Given that hearing loss occurs in 1 to 3 of 1,000 live births and approximately 90 to 95 percent of them are born into hearing families, it is of importance and necessity to get better understanding about the carrier rate and mutation spectrum of genes associated with hearing impairment in the general population.
7,263 unrelated women of childbearing age with normal hearing and without family history of hearing loss were tested with allele-specific PCR-based universal array. Further genetic testing were provided to the spouses of the screened carriers. For those couples at risk, multiple choices were provided, including prenatal diagnosis.
Among the 7,263 normal hearing participants, 303 subjects carried pathogenic mutations included in the screening chip, which made the carrier rate 4.17%. Of the 303 screened carriers, 282 harbored heterozygous mutated genes associated with autosomal recessive hearing loss, and 95 spouses took further genetic tests. 8 out of the 9 couples harbored deafness-causing mutations in the same gene received prenatal diagnosis.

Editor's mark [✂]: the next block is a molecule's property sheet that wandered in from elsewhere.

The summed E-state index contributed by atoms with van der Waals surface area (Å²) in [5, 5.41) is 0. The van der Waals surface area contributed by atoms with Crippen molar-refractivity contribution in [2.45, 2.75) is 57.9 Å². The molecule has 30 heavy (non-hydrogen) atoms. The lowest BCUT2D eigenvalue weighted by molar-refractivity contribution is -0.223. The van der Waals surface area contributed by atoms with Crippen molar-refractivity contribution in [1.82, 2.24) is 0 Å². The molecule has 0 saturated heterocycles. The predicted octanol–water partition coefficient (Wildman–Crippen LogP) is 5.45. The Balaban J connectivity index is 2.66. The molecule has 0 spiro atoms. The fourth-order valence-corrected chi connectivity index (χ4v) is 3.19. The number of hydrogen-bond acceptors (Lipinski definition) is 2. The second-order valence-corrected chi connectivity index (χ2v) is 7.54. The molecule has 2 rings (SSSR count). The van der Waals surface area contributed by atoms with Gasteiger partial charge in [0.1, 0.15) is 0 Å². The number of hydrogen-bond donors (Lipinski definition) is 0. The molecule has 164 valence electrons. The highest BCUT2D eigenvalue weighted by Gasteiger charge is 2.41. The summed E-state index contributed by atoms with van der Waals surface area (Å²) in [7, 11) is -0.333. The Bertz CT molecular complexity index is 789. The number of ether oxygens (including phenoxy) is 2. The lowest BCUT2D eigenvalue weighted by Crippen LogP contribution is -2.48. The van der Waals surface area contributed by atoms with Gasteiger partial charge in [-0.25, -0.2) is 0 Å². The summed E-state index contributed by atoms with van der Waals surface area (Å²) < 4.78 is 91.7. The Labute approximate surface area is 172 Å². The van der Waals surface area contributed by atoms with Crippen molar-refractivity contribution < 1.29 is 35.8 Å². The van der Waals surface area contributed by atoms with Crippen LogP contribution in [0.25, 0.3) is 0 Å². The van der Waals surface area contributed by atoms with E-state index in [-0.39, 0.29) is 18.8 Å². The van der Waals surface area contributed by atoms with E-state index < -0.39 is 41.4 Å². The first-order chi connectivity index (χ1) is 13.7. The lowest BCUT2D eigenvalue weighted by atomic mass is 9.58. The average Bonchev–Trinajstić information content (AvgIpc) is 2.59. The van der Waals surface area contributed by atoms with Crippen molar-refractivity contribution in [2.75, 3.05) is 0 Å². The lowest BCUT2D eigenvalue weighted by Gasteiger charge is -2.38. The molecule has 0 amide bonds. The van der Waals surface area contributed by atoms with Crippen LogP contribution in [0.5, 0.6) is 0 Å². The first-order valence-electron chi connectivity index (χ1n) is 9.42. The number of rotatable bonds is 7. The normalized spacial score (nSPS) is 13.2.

Given that nearly 90 to 95 percent of deaf and hard-of-hearing babies are born into hearing families, better understanding about the carrier rate and mutation spectrum of genes associated with hearing impairment in the female population of childbearing age may be of importance in carrier screening and genetic counseling.